Esau had never set a bone before in his life, but he had witnessed it done and understood the necessary steps. First he had to immobilize Joseph so that the boy’s thrashing would not defeat the effort. Esau took apart a bed, unlacing the cords that ordinarily were what the mattress rested upon. He then placed the headboard on the floor, laid Joseph on that makeshift platform, and tied him to it with the cords. Next he needed to make sure the bone was clean. Knowing that water was not the best option, he used strong vinegar as both as an antiseptic and as a rinse. He could still see dirt in the marrow of the broken end, so he washed a needle and used that to pick away until he was certain there was no more foreign matter left. Now the hard part. He had to press the bone back into the flesh and line it up.

Naturally Joseph “hollered manfully” as Esau put it, but there was no getting around the need to do what Esau had to do. He pulled on the leg and forced the bone in, and made sure the alignment seemed right — making certain for example that Joseph’s legs appeared to be the same length. The next challenge was how to keep the leg from drawing up and reversing the progress. Esau split a cedar pole and proceeded to create a cast by wrapping brown paper around the leg, soaking the paper with vinegar so that it was not only sterile, but would contract and form a rigid housing. He added strips of cedar as splints, and then more paper, and layer by layer ended up with an arrangement that would keep Joseph’s leg still and keep the broken ends of the bone pressed up against each other. Only then could Esau leave to inform his uncle and aunt of the emergency, which he did after telling Rhoda to pour more vinegar on the paper if it became dry during his absence.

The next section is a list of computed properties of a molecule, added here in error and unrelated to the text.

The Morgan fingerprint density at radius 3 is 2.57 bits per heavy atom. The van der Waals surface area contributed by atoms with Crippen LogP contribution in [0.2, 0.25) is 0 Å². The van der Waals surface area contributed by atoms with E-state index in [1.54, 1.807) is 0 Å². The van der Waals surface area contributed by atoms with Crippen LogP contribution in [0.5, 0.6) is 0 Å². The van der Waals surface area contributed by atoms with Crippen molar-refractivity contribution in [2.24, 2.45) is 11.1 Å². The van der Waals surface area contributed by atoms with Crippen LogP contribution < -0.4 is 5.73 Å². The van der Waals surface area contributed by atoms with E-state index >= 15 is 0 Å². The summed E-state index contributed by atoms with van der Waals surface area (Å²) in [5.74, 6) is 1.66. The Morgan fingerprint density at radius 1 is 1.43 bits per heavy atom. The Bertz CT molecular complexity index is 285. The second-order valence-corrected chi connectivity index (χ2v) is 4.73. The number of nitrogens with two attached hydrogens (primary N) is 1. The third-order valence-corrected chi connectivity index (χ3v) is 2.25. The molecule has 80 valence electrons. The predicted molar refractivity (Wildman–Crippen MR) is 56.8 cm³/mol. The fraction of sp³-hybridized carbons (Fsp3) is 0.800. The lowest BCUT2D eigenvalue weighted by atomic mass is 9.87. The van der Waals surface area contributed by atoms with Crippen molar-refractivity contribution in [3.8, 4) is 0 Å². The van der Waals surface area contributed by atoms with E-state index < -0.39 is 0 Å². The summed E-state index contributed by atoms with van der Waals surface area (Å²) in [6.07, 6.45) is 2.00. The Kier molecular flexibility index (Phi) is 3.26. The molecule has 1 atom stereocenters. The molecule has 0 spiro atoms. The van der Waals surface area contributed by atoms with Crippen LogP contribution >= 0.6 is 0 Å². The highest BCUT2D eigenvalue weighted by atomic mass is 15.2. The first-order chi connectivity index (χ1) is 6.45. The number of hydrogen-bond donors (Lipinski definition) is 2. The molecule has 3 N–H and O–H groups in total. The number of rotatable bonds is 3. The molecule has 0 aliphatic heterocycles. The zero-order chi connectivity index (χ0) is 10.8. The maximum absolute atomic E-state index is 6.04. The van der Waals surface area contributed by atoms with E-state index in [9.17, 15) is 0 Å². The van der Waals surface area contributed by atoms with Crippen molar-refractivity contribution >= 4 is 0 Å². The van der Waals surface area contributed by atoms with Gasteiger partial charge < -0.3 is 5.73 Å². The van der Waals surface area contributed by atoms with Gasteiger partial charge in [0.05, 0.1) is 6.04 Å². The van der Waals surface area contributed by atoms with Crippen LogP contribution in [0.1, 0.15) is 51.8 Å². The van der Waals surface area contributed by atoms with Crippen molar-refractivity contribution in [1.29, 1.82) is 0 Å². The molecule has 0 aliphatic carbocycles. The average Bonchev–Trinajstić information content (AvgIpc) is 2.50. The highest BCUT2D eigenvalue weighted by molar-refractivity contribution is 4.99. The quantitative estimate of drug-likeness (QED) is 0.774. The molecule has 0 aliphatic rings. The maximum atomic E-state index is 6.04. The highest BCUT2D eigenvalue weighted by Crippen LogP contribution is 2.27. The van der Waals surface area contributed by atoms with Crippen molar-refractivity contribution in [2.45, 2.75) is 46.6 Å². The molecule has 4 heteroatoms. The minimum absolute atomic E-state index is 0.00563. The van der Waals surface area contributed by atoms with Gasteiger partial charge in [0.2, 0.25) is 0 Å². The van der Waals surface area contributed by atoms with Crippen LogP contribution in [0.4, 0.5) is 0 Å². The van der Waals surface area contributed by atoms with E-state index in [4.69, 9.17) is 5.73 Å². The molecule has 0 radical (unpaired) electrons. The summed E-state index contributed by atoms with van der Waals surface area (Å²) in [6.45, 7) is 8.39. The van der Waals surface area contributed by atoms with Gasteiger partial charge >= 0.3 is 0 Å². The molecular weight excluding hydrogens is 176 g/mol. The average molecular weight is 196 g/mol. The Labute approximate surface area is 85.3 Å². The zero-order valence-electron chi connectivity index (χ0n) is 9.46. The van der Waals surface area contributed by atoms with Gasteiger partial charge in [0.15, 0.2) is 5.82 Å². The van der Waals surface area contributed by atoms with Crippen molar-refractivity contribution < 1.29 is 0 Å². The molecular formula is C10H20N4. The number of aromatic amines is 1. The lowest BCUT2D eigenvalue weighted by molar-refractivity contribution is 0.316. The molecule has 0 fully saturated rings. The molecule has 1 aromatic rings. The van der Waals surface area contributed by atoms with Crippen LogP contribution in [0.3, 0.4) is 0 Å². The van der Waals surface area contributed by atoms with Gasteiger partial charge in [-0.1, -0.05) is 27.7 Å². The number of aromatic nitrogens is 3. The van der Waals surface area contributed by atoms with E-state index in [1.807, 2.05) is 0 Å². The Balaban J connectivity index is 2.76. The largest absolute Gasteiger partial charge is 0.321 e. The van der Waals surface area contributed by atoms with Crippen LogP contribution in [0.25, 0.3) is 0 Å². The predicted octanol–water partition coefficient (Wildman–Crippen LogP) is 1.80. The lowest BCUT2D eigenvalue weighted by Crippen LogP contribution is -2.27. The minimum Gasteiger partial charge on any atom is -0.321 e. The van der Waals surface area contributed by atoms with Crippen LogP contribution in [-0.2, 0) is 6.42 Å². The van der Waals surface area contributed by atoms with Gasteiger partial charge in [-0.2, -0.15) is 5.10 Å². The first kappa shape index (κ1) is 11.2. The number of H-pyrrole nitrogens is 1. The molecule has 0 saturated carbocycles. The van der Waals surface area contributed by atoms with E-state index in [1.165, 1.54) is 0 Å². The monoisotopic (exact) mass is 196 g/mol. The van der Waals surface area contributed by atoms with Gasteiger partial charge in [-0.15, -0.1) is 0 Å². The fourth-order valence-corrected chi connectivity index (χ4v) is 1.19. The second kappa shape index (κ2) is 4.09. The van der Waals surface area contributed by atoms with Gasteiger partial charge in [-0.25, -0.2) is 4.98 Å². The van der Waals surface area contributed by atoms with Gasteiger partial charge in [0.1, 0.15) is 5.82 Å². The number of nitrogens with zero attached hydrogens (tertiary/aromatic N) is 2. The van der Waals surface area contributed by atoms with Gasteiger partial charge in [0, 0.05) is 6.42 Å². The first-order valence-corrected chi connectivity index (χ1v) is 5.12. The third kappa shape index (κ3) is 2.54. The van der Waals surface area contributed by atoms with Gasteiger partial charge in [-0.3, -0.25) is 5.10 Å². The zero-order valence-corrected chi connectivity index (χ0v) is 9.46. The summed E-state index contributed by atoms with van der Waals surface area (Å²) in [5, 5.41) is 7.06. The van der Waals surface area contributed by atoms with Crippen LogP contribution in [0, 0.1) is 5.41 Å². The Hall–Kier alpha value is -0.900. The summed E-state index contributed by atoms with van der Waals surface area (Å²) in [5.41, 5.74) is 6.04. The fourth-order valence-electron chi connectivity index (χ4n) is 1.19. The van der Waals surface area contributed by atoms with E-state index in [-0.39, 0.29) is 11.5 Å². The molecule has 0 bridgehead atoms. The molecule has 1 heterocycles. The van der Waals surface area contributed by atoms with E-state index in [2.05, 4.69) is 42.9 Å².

Fetching a doctor proved as slow a process as feared. It was not until the evening of the following day that the man arrived at the Marsh residence. He looked at Joseph and checked what Esau had done and declared it to be sufficient, and declined to open up the wound or do any other sort of adjustment. The doctor said that the main threat to a successful long-term outcome would have come from filth in the wound, but his assessment as a medical professional was that Esau had taken the necessary steps to avoid that danger and the crisis point was already in the past. If there had been any dirt left in the bone, an infection would have already flared up to such a degree that Joseph would have been lying there in front of them all writhing in pain. Instead, as Esau put it, “He got well all right.” From that time onward until Esau left Vermilion County nine years later, whenever anyone in the immediate area broke a bone, they had Esau tend to the matter in lieu of — or at least prior to — summoning a doctor.